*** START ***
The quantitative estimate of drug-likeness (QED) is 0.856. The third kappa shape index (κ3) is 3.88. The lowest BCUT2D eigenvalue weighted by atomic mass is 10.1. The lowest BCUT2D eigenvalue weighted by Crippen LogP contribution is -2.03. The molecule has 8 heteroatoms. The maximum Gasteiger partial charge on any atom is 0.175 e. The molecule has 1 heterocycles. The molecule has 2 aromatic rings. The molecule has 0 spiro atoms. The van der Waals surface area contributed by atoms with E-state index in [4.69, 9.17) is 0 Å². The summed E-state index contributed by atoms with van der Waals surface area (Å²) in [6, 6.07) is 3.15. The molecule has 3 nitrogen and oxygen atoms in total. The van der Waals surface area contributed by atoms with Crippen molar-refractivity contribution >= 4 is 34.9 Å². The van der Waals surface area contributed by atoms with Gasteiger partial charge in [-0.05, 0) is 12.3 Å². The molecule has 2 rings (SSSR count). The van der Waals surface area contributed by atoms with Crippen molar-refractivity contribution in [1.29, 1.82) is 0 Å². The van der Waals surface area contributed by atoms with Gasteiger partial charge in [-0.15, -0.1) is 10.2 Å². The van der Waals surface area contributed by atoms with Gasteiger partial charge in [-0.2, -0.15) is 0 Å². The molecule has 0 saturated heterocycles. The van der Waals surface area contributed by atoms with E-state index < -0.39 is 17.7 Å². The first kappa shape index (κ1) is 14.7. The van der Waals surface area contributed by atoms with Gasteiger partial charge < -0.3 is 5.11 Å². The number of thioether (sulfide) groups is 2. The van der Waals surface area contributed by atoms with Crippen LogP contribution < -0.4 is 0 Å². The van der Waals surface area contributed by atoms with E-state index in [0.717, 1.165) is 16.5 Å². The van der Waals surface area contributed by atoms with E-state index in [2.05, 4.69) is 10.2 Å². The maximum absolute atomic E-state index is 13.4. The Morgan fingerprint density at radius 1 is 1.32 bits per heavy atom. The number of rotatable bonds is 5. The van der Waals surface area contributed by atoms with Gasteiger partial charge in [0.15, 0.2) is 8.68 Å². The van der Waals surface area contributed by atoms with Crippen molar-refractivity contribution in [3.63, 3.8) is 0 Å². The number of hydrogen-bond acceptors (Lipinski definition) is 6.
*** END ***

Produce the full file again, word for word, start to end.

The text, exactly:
The quantitative estimate of drug-likeness (QED) is 0.856. The third kappa shape index (κ3) is 3.88. The lowest BCUT2D eigenvalue weighted by atomic mass is 10.1. The lowest BCUT2D eigenvalue weighted by Crippen LogP contribution is -2.03. The molecule has 8 heteroatoms. The maximum Gasteiger partial charge on any atom is 0.175 e. The molecule has 1 heterocycles. The molecule has 2 aromatic rings. The molecule has 0 spiro atoms. The van der Waals surface area contributed by atoms with E-state index in [4.69, 9.17) is 0 Å². The summed E-state index contributed by atoms with van der Waals surface area (Å²) in [6, 6.07) is 3.15. The molecule has 3 nitrogen and oxygen atoms in total. The van der Waals surface area contributed by atoms with Crippen molar-refractivity contribution >= 4 is 34.9 Å². The van der Waals surface area contributed by atoms with Gasteiger partial charge in [-0.05, 0) is 12.3 Å². The molecule has 2 rings (SSSR count). The van der Waals surface area contributed by atoms with Crippen molar-refractivity contribution in [1.29, 1.82) is 0 Å². The van der Waals surface area contributed by atoms with Gasteiger partial charge in [-0.15, -0.1) is 10.2 Å². The van der Waals surface area contributed by atoms with Gasteiger partial charge in [-0.2, -0.15) is 0 Å². The molecule has 0 saturated heterocycles. The van der Waals surface area contributed by atoms with E-state index < -0.39 is 17.7 Å². The first kappa shape index (κ1) is 14.7. The van der Waals surface area contributed by atoms with Gasteiger partial charge < -0.3 is 5.11 Å². The number of thioether (sulfide) groups is 2. The van der Waals surface area contributed by atoms with Crippen LogP contribution < -0.4 is 0 Å². The van der Waals surface area contributed by atoms with E-state index in [0.717, 1.165) is 16.5 Å². The van der Waals surface area contributed by atoms with E-state index in [2.05, 4.69) is 10.2 Å². The maximum absolute atomic E-state index is 13.4. The Morgan fingerprint density at radius 1 is 1.32 bits per heavy atom. The number of rotatable bonds is 5. The van der Waals surface area contributed by atoms with Gasteiger partial charge in [0.15, 0.2) is 8.68 Å². The van der Waals surface area contributed by atoms with Crippen molar-refractivity contribution in [3.63, 3.8) is 0 Å². The number of hydrogen-bond acceptors (Lipinski definition) is 6.